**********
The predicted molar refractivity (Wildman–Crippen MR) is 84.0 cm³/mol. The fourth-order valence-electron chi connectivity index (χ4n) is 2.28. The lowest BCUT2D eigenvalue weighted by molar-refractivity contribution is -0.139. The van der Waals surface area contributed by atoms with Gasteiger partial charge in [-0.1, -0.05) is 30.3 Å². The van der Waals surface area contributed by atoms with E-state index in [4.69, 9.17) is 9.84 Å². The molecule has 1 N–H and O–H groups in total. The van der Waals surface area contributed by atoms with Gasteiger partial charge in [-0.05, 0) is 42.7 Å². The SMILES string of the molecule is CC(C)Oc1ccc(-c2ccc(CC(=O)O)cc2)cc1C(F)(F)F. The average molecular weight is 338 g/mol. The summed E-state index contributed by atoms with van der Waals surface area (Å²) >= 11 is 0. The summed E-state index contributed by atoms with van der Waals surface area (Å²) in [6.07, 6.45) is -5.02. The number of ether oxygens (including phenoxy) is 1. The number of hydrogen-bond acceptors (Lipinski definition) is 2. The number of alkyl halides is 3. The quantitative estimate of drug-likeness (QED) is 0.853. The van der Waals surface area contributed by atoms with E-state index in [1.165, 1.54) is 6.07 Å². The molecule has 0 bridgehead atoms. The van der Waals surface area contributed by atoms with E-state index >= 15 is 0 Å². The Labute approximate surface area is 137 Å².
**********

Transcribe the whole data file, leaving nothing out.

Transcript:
The predicted molar refractivity (Wildman–Crippen MR) is 84.0 cm³/mol. The fourth-order valence-electron chi connectivity index (χ4n) is 2.28. The lowest BCUT2D eigenvalue weighted by molar-refractivity contribution is -0.139. The van der Waals surface area contributed by atoms with Gasteiger partial charge in [-0.1, -0.05) is 30.3 Å². The van der Waals surface area contributed by atoms with E-state index in [4.69, 9.17) is 9.84 Å². The molecule has 1 N–H and O–H groups in total. The van der Waals surface area contributed by atoms with Gasteiger partial charge in [-0.05, 0) is 42.7 Å². The SMILES string of the molecule is CC(C)Oc1ccc(-c2ccc(CC(=O)O)cc2)cc1C(F)(F)F. The average molecular weight is 338 g/mol. The summed E-state index contributed by atoms with van der Waals surface area (Å²) >= 11 is 0. The summed E-state index contributed by atoms with van der Waals surface area (Å²) in [6.07, 6.45) is -5.02. The number of ether oxygens (including phenoxy) is 1. The number of hydrogen-bond acceptors (Lipinski definition) is 2. The number of alkyl halides is 3. The quantitative estimate of drug-likeness (QED) is 0.853. The van der Waals surface area contributed by atoms with E-state index in [1.165, 1.54) is 6.07 Å². The molecule has 0 bridgehead atoms. The van der Waals surface area contributed by atoms with E-state index >= 15 is 0 Å². The Labute approximate surface area is 137 Å².